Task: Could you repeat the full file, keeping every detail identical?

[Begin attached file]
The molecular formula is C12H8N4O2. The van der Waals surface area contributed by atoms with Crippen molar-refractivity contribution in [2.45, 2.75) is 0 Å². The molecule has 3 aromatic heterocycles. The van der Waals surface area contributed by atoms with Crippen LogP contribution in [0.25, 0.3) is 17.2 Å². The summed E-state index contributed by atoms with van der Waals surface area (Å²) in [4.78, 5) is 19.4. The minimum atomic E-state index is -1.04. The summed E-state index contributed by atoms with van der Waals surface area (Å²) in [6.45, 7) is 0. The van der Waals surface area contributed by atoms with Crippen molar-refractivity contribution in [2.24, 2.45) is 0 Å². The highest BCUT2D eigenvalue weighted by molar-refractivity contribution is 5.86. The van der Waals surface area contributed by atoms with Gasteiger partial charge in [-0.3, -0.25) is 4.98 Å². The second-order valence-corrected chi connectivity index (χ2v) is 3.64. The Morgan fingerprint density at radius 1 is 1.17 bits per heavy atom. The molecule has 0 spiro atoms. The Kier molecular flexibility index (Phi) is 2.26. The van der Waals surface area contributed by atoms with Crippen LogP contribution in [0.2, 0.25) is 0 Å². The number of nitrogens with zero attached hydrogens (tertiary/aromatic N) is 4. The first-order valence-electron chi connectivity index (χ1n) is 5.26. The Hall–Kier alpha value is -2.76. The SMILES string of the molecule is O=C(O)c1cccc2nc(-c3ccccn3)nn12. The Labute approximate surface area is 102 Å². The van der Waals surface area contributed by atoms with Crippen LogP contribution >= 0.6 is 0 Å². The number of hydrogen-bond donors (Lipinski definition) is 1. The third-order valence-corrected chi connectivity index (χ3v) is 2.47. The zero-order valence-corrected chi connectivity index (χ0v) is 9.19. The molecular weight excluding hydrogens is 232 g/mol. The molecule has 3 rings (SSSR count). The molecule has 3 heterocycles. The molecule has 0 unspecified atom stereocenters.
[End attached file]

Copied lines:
The molecular formula is C12H8N4O2. The van der Waals surface area contributed by atoms with Crippen molar-refractivity contribution in [2.45, 2.75) is 0 Å². The molecule has 3 aromatic heterocycles. The van der Waals surface area contributed by atoms with Crippen LogP contribution in [0.25, 0.3) is 17.2 Å². The summed E-state index contributed by atoms with van der Waals surface area (Å²) in [4.78, 5) is 19.4. The minimum atomic E-state index is -1.04. The summed E-state index contributed by atoms with van der Waals surface area (Å²) in [6.45, 7) is 0. The van der Waals surface area contributed by atoms with Crippen molar-refractivity contribution in [2.24, 2.45) is 0 Å². The highest BCUT2D eigenvalue weighted by molar-refractivity contribution is 5.86. The van der Waals surface area contributed by atoms with Gasteiger partial charge in [-0.3, -0.25) is 4.98 Å². The second-order valence-corrected chi connectivity index (χ2v) is 3.64. The Morgan fingerprint density at radius 1 is 1.17 bits per heavy atom. The molecule has 0 spiro atoms. The Kier molecular flexibility index (Phi) is 2.26. The van der Waals surface area contributed by atoms with Crippen LogP contribution in [0.2, 0.25) is 0 Å². The number of nitrogens with zero attached hydrogens (tertiary/aromatic N) is 4. The first-order valence-electron chi connectivity index (χ1n) is 5.26. The Hall–Kier alpha value is -2.76. The SMILES string of the molecule is O=C(O)c1cccc2nc(-c3ccccn3)nn12. The Labute approximate surface area is 102 Å². The van der Waals surface area contributed by atoms with Crippen LogP contribution >= 0.6 is 0 Å². The number of hydrogen-bond donors (Lipinski definition) is 1. The third-order valence-corrected chi connectivity index (χ3v) is 2.47. The zero-order valence-corrected chi connectivity index (χ0v) is 9.19. The molecular weight excluding hydrogens is 232 g/mol. The molecule has 3 rings (SSSR count). The molecule has 3 heterocycles. The molecule has 0 unspecified atom stereocenters.